“I will not leave you,” she persisted in answering. “You have devoted yourself to me; I will show the same devotion to you. We will both escape, or we will die together.”
“I am not mistaken,” I cried; “it is a light that I see between the branches. Edmee, there is a house yonder; go and knock at the door. You need not feel anxious about leaving me here; and you will find a guide to take you home.”
“Whatever happens,” she said, “I will not leave you; but I will try to find some one to help you.”
“Yet, no,” I said, “I will not let you knock at that door alone. That light, in the middle of the night, in a house situated in the heart of the woods, may be a lure.”
I dragged myself as far as the door. It felt cold, as if of metal. The walls were covered with ivy.
“Who is there?” cried some one within, before we had knocked.
“We are saved!” cried Edmee; “it is Patience’s voice.”
“We are lost!” I said; “he and I are mortal enemies.
“Fear nothing,” she said; “follow me. It was God that led us here.”
“Yes, it was God that led you here, daughter of Heaven, morning star!” said Patience, opening the door; “and whoever is with you is welcome too at Gazeau Tower.”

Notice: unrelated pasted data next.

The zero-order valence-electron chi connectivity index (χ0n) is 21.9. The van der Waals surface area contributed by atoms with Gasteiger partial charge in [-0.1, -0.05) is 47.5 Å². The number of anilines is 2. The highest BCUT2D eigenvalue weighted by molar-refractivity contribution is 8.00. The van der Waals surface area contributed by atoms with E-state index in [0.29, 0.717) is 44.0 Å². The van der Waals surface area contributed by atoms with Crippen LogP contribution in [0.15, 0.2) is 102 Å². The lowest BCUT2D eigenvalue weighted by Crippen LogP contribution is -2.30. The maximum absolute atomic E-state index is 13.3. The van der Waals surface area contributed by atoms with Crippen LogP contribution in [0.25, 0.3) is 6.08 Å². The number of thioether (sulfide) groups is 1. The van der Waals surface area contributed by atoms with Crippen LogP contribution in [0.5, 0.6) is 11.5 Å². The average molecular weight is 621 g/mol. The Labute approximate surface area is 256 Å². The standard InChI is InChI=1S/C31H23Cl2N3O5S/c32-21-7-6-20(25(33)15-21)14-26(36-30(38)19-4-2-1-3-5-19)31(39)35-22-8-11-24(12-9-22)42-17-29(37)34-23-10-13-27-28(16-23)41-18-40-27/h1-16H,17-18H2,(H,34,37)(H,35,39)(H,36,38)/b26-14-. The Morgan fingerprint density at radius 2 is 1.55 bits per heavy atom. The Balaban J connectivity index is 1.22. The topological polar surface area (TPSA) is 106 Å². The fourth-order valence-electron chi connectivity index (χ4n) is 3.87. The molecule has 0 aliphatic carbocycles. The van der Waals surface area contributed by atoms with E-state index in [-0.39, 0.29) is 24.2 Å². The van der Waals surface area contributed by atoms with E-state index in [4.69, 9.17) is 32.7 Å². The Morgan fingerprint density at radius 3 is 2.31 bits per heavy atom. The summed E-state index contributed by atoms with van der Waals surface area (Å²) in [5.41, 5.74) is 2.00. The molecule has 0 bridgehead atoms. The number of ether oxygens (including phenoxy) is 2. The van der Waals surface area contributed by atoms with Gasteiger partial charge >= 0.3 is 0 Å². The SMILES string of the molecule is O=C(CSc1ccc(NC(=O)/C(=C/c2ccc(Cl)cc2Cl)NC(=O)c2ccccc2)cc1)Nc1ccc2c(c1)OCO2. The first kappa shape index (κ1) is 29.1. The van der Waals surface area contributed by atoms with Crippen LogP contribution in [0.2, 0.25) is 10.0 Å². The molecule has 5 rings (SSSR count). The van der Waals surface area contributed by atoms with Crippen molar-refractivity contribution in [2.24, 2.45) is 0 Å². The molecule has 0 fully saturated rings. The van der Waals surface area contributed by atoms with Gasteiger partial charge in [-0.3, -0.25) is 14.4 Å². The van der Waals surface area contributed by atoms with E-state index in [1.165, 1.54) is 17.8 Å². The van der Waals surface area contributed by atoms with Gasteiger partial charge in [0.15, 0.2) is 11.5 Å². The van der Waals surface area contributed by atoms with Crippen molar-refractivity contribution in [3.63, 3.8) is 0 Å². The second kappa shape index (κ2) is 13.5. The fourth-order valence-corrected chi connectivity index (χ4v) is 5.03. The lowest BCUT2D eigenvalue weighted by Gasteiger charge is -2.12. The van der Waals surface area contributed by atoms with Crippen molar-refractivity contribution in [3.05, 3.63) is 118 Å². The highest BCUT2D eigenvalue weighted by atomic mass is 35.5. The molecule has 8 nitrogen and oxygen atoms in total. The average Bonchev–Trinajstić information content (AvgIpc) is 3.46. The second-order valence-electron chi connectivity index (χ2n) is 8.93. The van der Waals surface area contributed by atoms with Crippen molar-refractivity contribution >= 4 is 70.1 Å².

We entered under a surbased vault, in the middle of which hung an iron lamp. By the light of this dismal luminary and of a handful of brushwood which was blazing on the hearth we saw, not without surprise, that Gazeau Tower was exceptionally honoured with visitors. On one side the light fell upon the pale and serious face of a man in clerical garb. On the other, a broad-brimmed hat overshadowed a sort of olive-green cone terminating in a scanty beard; and on the wall could be seen the shadow of a nose so distinctly tapered that nothing in the world might compare with it except, perhaps, a long rapier lying across the knees of the personage in question, and a little dog’s face which, from its pointed shape, might have been mistaken for that of a gigantic rat. In fact, it seemed as if a mysterious harmony reigned between these three salient points—the nose of Don Marcasse, his dog’s snout, and the blade of his sword. He got up slowly and raised his hand to his hat. The Jansenist cure did the same. The dog thrust its head forward between its master’s legs, and, silent like him, showed its teeth and put back its ears without barking.
“Quiet, Blaireau!” said Marcasse to it.
No sooner had the cure recognised Edmee than he started back with an exclamation of surprise. But this was nothing to the stupefaction of Patience when he had examined my features by the light of the burning brand that served him as torch.
“The lamb in the company of the wolf!” he cried. “What has happened, then?”
“My friend,” replied Edmee, putting, to my infinite astonishment, her little white hand into the sorcerer’s big rough palm, “welcome him as you welcome me. I was a prisoner at Roche-Mauprat, and it was he who rescued me.”